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Discussion id : 96-174
most recent 23 DEC 16 SHOW ALL
Initial post 4 DEC 16 by Andrew from Dolton
Does anyone know a a way I can try and reduce the amount of black spot in my garden? I live in the bottom of a valley where there are low night temperatures in summer and heavy dews. In the U.K. we don't have a Continental climate with long summers and winters with short springs and autumns. Spring can start in February but still go on until the end of May, likewise, autumn can start in August but we still can get warm weather in November. There is usually high rain fall throughout the year and frosts in June and August are not uncommon. Certain roses grow very well, Gallicas, Damasks, Albas and certain species crosses like x 'Highdownensis' grow very well. Others, like 'Compassion', 'Iceburg' and most David Austin roses struggle to thrive and after the first year gradually become poorer. Almost every rose I grow gets black spot to some degree although I have never experienced any type of mildew or rust. Even the wild populations of Rosa arvensis are almost defoliated with this disease. I also believe there are issues with trace elements in the soil. It is a slightly acid well drained loam. The heavy rain fall we experience has I believe deluded the soil of certain elements like boron. I am experimenting with dressing the soil with borax and lime this winter. Every spring I give the roses a dressing of fish, blood and bone, I also mulch with my home made compost and chicken manure pellets added. I am fastidious with collecting up the diseased leaves which I burn. For next season I want to plan a structured spay programme which ideally should be as organic as possible but this is not set in stone. Any suggestions other members have would be greatly be appreciated, thank you.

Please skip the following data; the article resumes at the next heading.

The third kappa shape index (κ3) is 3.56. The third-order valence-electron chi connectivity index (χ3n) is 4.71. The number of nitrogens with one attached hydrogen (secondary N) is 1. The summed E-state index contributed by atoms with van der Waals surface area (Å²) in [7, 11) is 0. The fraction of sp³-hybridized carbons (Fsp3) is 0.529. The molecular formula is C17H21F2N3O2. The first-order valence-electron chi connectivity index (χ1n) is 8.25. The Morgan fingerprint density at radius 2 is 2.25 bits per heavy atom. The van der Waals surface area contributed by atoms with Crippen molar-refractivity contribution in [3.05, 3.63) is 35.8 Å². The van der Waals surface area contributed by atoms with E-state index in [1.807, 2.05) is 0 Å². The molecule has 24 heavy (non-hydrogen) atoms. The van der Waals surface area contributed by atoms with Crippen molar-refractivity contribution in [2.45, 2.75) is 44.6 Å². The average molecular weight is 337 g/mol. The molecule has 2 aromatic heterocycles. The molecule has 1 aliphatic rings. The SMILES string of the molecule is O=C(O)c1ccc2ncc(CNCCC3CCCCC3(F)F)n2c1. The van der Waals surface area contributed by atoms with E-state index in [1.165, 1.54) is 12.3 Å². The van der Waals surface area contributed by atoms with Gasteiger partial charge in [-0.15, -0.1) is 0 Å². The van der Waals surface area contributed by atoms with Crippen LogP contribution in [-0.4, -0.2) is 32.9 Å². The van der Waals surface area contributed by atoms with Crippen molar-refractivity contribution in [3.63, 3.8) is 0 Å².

Reply #1 of 2 posted 5 DEC 16 by Jay-Jay
sent You a PM.
Reply #2 of 2 posted 23 DEC 16 by StrawChicago Alkaline clay 5a
Andrew: Google "Organic rose" and you'll see Organic Rose Growing - Gardenweb, where I posted info. on trace-elements to fight blackspots and to neutralize acidic rain. Red-lava-rock is high in potassium and boron, pea-gravel rocks is high in magnesium & calcium. Wood-ash is high in trace-elements, pH over 12.
I gardened in both acidic clay and alkaline clay. Last house of acidic clay & roses grafted on Dr.Huey: it was a BS-fest. Present house of alkaline clay: Dr.Huey likes it alkaline, so much less. 99% of my roses are own-roots .. the own-roots like it acidic when they are tiny-babies, but as they get older, depending on their genetics, their roots get woody like Romantica roses, and certain Austins (I listed all the info. which own-roots like acidic and which ones like alkaline in Organic rose).

For less blackspots, I focus on making the soil below loamy & fluffy for best potassium up-take, then I use a buffer on top to neutralize acidic rain. The buffer could be dolomitic lime (calcium & magnesium), red-lava (potassium & boron), colorful-pea-gravel (variety of alkaline minerals), wood-ash (high in boron and zinc), and black-peat-humus (nitrogen & magnesium & calcium).